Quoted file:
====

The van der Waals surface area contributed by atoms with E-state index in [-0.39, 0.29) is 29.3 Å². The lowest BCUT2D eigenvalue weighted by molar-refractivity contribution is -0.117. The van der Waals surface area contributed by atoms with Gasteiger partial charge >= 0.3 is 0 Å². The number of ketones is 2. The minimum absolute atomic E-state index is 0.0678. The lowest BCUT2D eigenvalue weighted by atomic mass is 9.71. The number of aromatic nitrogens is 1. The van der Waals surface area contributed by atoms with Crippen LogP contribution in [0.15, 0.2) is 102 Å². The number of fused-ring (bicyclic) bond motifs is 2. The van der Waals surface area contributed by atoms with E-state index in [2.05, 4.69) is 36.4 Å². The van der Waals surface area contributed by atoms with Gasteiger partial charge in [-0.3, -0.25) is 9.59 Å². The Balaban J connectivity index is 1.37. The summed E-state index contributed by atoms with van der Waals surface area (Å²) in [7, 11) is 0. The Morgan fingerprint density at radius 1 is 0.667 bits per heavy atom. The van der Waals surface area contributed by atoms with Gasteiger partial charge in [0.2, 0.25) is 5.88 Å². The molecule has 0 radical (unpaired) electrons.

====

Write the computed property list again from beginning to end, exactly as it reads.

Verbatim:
The van der Waals surface area contributed by atoms with E-state index in [-0.39, 0.29) is 29.3 Å². The lowest BCUT2D eigenvalue weighted by molar-refractivity contribution is -0.117. The van der Waals surface area contributed by atoms with Gasteiger partial charge >= 0.3 is 0 Å². The number of ketones is 2. The minimum absolute atomic E-state index is 0.0678. The lowest BCUT2D eigenvalue weighted by atomic mass is 9.71. The number of aromatic nitrogens is 1. The van der Waals surface area contributed by atoms with Crippen LogP contribution in [0.15, 0.2) is 102 Å². The number of fused-ring (bicyclic) bond motifs is 2. The van der Waals surface area contributed by atoms with E-state index in [2.05, 4.69) is 36.4 Å². The van der Waals surface area contributed by atoms with Gasteiger partial charge in [-0.3, -0.25) is 9.59 Å². The Balaban J connectivity index is 1.37. The summed E-state index contributed by atoms with van der Waals surface area (Å²) in [7, 11) is 0. The Morgan fingerprint density at radius 1 is 0.667 bits per heavy atom. The van der Waals surface area contributed by atoms with Gasteiger partial charge in [0.2, 0.25) is 5.88 Å². The molecule has 0 radical (unpaired) electrons.